On September 16, 1946, the first Montgomery College classes were held in the evenings at a local high school with a student body of 186 men and women.
Today, the College has grown to a multi-campus institution and serves nearly 60,000 students a year, through both credit and noncredit programs, in more than 100 areas of study.
Pictured here is an April 1964 tent theater production on the Takoma Park Campus. Learn more about the College's beginnings in "Veterans Welcome at 'First Junior College in the State,'" part one of a two-part series published in the College's alumni magazine celebrating the College's 70th Anniversary.
On September 16, Montgomery Junior College opens at Bethesda-Chevy Chase High School, offering classes in the evenings and on Saturdays. Hugh Price becomes the College's administrator, heading a full-time faculty of eight and a handful of staff.
The College is accredited by the Middle States Association of Colleges and Secondary Schools.
The undefeated Fightin' Knights play in a national bowl game in North Carolina.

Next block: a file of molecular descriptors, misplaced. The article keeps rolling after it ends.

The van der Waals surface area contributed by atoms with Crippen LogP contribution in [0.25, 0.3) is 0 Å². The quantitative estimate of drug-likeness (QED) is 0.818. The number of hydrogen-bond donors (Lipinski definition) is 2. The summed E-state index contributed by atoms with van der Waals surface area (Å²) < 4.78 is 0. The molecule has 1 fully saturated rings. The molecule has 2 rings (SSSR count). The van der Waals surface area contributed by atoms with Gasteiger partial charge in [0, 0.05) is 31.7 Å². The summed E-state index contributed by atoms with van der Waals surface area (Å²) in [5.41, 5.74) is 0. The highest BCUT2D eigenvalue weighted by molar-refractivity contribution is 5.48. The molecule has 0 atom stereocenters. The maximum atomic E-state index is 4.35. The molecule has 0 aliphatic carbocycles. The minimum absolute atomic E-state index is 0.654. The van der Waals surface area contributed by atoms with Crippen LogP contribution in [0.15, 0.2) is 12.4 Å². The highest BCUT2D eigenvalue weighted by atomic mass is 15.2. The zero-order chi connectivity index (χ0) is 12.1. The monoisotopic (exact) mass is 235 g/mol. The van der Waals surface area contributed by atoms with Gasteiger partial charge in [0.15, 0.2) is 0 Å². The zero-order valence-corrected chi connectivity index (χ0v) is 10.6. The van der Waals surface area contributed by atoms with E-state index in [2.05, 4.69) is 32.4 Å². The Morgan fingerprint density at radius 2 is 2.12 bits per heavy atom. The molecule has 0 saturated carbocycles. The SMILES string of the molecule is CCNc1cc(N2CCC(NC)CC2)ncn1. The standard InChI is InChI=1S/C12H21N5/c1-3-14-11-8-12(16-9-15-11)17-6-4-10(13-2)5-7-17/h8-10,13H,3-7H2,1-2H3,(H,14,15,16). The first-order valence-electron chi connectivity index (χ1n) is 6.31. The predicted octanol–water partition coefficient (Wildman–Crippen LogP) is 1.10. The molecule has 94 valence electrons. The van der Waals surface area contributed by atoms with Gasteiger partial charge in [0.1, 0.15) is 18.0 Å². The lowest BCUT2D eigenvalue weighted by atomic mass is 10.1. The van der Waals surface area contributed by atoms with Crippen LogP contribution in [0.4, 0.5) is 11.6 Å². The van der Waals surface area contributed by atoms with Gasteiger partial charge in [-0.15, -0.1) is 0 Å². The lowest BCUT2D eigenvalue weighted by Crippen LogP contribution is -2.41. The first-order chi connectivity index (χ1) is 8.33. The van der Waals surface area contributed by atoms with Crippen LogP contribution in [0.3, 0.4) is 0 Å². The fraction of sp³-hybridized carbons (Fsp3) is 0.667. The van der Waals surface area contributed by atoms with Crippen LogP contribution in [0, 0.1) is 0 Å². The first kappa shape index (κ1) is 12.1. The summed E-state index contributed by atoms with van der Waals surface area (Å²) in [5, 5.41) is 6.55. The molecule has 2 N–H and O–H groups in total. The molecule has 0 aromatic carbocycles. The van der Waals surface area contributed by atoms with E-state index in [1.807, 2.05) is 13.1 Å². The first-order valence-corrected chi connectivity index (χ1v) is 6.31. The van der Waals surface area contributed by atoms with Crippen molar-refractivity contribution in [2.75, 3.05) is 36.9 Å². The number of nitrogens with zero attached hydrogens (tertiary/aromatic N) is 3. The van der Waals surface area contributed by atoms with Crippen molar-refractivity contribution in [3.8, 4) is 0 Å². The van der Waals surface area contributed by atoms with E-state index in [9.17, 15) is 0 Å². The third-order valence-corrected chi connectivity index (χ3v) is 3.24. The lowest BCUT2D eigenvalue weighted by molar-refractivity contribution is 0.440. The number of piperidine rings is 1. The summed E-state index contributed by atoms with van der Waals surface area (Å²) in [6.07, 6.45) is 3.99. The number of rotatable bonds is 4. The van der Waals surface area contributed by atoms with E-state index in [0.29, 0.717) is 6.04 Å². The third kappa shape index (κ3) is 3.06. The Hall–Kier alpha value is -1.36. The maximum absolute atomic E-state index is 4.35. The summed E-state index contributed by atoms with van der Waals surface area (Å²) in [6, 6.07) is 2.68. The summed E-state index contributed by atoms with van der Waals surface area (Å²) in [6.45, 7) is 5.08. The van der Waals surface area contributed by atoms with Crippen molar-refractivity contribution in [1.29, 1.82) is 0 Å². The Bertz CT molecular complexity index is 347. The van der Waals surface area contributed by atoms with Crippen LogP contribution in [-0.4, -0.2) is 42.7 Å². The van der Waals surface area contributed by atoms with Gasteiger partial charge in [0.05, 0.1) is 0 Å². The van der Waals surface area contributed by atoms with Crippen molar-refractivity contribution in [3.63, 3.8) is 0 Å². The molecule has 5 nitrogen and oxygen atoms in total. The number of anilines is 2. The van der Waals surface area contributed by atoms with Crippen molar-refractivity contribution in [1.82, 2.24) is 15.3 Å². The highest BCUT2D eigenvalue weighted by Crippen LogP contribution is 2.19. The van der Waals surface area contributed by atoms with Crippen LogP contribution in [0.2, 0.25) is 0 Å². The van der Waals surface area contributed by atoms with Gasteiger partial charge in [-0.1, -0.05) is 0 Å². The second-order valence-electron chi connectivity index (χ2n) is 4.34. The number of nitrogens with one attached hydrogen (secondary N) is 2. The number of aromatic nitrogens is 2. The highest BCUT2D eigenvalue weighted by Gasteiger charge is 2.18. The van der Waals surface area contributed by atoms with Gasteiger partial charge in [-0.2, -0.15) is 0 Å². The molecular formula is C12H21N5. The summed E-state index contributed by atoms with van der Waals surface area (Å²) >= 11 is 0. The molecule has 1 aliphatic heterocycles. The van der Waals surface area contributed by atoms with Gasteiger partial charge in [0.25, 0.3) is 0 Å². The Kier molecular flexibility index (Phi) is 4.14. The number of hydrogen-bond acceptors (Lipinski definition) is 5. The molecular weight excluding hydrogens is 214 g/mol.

The College purchases the Spitz Co. Planetarium. The College is the only area college that has a planetarium used in conjunction with teaching.
The Rockville Campus opens.
There are now 8,000 students and nearly 500 full- and part-time faculty.
The Germantown Campus opens, reflecting an even farther shift to the north by Montgomery County residents.
18,000 students are taught by more than 900 full- and part-time faculty. Cable Channel 51, the College's station on Montgomery County Cable, begins broadcasting.
Presidential candidate Bill Clinton delivers an educational address at the College.
Enrollment tops 22,300 students. More than 445 full-time and 725 part-time faculty members teach collegewide.
In partnership with University System of Maryland, Montgomery College helps to launch "The Universities at Shady Grove," offering upper-level courses for transferring Montgomery College students.
Montgomery College’s Montgomery Scholars honors program is named one of the nation’s top educational programs that make a difference in the achievement of Latino students.
Montgomery College President Dr. DeRionne P. Pollard and the College’s Board of Trustees dedicated the new Bioscience Education Center on September 10, 2014. The three-story building represents an $87.9 million investment in STEM education and workforce development.